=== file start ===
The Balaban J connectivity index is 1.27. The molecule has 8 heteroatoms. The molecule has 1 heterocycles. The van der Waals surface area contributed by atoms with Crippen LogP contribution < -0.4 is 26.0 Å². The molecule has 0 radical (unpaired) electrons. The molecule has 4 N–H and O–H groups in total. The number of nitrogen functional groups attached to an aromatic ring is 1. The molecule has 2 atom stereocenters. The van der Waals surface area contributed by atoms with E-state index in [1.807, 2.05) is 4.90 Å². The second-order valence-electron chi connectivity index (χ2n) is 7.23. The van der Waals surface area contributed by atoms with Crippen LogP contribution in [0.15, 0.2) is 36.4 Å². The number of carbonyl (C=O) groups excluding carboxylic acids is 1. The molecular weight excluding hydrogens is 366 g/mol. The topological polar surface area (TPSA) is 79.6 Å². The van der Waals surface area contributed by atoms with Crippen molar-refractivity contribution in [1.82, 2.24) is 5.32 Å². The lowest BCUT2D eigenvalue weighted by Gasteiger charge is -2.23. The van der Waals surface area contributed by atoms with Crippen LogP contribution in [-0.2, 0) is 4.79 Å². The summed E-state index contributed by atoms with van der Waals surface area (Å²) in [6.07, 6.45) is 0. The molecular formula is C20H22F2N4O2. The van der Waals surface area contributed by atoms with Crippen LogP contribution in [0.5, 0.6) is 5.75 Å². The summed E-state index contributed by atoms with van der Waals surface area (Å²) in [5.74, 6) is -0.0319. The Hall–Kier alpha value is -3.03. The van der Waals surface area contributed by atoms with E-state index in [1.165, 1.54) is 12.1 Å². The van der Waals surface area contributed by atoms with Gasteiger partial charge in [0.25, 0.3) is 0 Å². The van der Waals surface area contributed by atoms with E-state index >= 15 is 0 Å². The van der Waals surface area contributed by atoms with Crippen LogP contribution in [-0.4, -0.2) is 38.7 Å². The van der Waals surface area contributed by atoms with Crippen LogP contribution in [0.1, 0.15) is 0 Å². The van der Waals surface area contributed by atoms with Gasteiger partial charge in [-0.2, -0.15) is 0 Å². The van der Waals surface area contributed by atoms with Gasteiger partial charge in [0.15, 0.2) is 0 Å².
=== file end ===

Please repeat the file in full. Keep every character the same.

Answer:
The Balaban J connectivity index is 1.27. The molecule has 8 heteroatoms. The molecule has 1 heterocycles. The van der Waals surface area contributed by atoms with Crippen LogP contribution < -0.4 is 26.0 Å². The molecule has 0 radical (unpaired) electrons. The molecule has 4 N–H and O–H groups in total. The number of nitrogen functional groups attached to an aromatic ring is 1. The molecule has 2 atom stereocenters. The van der Waals surface area contributed by atoms with E-state index in [1.807, 2.05) is 4.90 Å². The second-order valence-electron chi connectivity index (χ2n) is 7.23. The van der Waals surface area contributed by atoms with Crippen LogP contribution in [0.15, 0.2) is 36.4 Å². The number of carbonyl (C=O) groups excluding carboxylic acids is 1. The molecular weight excluding hydrogens is 366 g/mol. The topological polar surface area (TPSA) is 79.6 Å². The van der Waals surface area contributed by atoms with Crippen molar-refractivity contribution in [1.82, 2.24) is 5.32 Å². The lowest BCUT2D eigenvalue weighted by Gasteiger charge is -2.23. The van der Waals surface area contributed by atoms with Crippen LogP contribution in [-0.2, 0) is 4.79 Å². The summed E-state index contributed by atoms with van der Waals surface area (Å²) in [6.07, 6.45) is 0. The molecular formula is C20H22F2N4O2. The van der Waals surface area contributed by atoms with Crippen LogP contribution in [0.5, 0.6) is 5.75 Å². The summed E-state index contributed by atoms with van der Waals surface area (Å²) in [5.74, 6) is -0.0319. The Hall–Kier alpha value is -3.03. The van der Waals surface area contributed by atoms with E-state index in [1.165, 1.54) is 12.1 Å². The van der Waals surface area contributed by atoms with Gasteiger partial charge in [0.25, 0.3) is 0 Å². The van der Waals surface area contributed by atoms with E-state index >= 15 is 0 Å². The van der Waals surface area contributed by atoms with Crippen LogP contribution in [-0.4, -0.2) is 38.7 Å². The van der Waals surface area contributed by atoms with Crippen LogP contribution in [0.1, 0.15) is 0 Å². The van der Waals surface area contributed by atoms with Gasteiger partial charge in [-0.2, -0.15) is 0 Å². The van der Waals surface area contributed by atoms with Gasteiger partial charge in [0.15, 0.2) is 0 Å².